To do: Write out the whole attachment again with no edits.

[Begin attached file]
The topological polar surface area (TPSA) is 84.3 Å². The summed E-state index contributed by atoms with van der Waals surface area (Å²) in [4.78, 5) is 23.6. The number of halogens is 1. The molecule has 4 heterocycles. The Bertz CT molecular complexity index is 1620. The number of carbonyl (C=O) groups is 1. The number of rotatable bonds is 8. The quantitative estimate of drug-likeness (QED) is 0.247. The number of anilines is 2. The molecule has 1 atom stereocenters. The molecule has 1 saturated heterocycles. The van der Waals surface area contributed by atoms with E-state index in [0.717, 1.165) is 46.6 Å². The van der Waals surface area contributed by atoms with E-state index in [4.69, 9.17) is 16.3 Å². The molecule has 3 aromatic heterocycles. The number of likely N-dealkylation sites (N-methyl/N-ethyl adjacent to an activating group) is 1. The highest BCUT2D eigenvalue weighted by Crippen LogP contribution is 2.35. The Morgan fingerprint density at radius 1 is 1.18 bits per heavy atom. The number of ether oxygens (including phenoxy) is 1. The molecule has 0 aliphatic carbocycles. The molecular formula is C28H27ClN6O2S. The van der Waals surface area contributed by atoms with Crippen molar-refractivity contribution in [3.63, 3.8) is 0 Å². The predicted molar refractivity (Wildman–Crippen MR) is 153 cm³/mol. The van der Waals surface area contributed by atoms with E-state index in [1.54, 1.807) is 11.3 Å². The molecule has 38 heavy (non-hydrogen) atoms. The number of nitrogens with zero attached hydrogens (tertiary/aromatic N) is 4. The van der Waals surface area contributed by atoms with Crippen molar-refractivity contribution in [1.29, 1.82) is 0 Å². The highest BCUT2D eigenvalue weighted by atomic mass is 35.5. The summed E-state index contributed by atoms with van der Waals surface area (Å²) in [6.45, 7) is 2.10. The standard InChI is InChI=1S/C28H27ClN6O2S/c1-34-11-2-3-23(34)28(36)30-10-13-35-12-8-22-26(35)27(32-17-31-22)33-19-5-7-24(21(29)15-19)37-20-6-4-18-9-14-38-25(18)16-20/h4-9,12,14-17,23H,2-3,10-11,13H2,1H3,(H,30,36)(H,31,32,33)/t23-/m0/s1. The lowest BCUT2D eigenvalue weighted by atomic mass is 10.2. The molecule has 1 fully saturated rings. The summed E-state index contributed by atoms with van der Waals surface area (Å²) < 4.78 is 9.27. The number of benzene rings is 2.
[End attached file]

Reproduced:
The topological polar surface area (TPSA) is 84.3 Å². The summed E-state index contributed by atoms with van der Waals surface area (Å²) in [4.78, 5) is 23.6. The number of halogens is 1. The molecule has 4 heterocycles. The Bertz CT molecular complexity index is 1620. The number of carbonyl (C=O) groups is 1. The number of rotatable bonds is 8. The quantitative estimate of drug-likeness (QED) is 0.247. The number of anilines is 2. The molecule has 1 atom stereocenters. The molecule has 1 saturated heterocycles. The van der Waals surface area contributed by atoms with E-state index in [0.717, 1.165) is 46.6 Å². The van der Waals surface area contributed by atoms with E-state index in [4.69, 9.17) is 16.3 Å². The molecule has 3 aromatic heterocycles. The number of likely N-dealkylation sites (N-methyl/N-ethyl adjacent to an activating group) is 1. The highest BCUT2D eigenvalue weighted by Crippen LogP contribution is 2.35. The Morgan fingerprint density at radius 1 is 1.18 bits per heavy atom. The number of ether oxygens (including phenoxy) is 1. The molecule has 0 aliphatic carbocycles. The molecular formula is C28H27ClN6O2S. The van der Waals surface area contributed by atoms with Crippen molar-refractivity contribution in [3.63, 3.8) is 0 Å². The predicted molar refractivity (Wildman–Crippen MR) is 153 cm³/mol. The van der Waals surface area contributed by atoms with E-state index in [1.54, 1.807) is 11.3 Å². The molecule has 38 heavy (non-hydrogen) atoms. The number of nitrogens with zero attached hydrogens (tertiary/aromatic N) is 4. The van der Waals surface area contributed by atoms with Crippen molar-refractivity contribution in [1.29, 1.82) is 0 Å². The highest BCUT2D eigenvalue weighted by atomic mass is 35.5. The summed E-state index contributed by atoms with van der Waals surface area (Å²) in [6.45, 7) is 2.10. The standard InChI is InChI=1S/C28H27ClN6O2S/c1-34-11-2-3-23(34)28(36)30-10-13-35-12-8-22-26(35)27(32-17-31-22)33-19-5-7-24(21(29)15-19)37-20-6-4-18-9-14-38-25(18)16-20/h4-9,12,14-17,23H,2-3,10-11,13H2,1H3,(H,30,36)(H,31,32,33)/t23-/m0/s1. The lowest BCUT2D eigenvalue weighted by atomic mass is 10.2. The molecule has 1 fully saturated rings. The summed E-state index contributed by atoms with van der Waals surface area (Å²) < 4.78 is 9.27. The number of benzene rings is 2.